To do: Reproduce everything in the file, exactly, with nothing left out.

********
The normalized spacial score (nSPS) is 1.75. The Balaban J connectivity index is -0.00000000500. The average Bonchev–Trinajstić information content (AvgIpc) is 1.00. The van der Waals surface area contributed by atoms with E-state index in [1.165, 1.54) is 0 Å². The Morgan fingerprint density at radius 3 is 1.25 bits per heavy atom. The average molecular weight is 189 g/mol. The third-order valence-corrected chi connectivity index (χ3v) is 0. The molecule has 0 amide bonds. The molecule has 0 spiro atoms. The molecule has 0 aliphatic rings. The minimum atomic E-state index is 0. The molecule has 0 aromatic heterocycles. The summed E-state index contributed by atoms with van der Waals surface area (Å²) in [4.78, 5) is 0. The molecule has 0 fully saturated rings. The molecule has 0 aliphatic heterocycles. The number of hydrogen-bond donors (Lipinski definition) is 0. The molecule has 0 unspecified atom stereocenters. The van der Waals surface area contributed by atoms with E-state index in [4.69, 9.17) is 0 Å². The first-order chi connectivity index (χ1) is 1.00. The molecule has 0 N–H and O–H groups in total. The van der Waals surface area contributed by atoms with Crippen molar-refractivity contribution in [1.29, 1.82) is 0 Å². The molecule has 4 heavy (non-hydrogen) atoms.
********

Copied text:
The normalized spacial score (nSPS) is 1.75. The Balaban J connectivity index is -0.00000000500. The average Bonchev–Trinajstić information content (AvgIpc) is 1.00. The van der Waals surface area contributed by atoms with E-state index in [1.165, 1.54) is 0 Å². The Morgan fingerprint density at radius 3 is 1.25 bits per heavy atom. The average molecular weight is 189 g/mol. The third-order valence-corrected chi connectivity index (χ3v) is 0. The molecule has 0 amide bonds. The molecule has 0 spiro atoms. The molecule has 0 aliphatic rings. The minimum atomic E-state index is 0. The molecule has 0 aromatic heterocycles. The summed E-state index contributed by atoms with van der Waals surface area (Å²) in [4.78, 5) is 0. The molecule has 0 fully saturated rings. The molecule has 0 aliphatic heterocycles. The number of hydrogen-bond donors (Lipinski definition) is 0. The molecule has 0 unspecified atom stereocenters. The van der Waals surface area contributed by atoms with E-state index in [4.69, 9.17) is 0 Å². The first-order chi connectivity index (χ1) is 1.00. The molecule has 0 N–H and O–H groups in total. The van der Waals surface area contributed by atoms with Crippen molar-refractivity contribution in [1.29, 1.82) is 0 Å². The molecule has 4 heavy (non-hydrogen) atoms.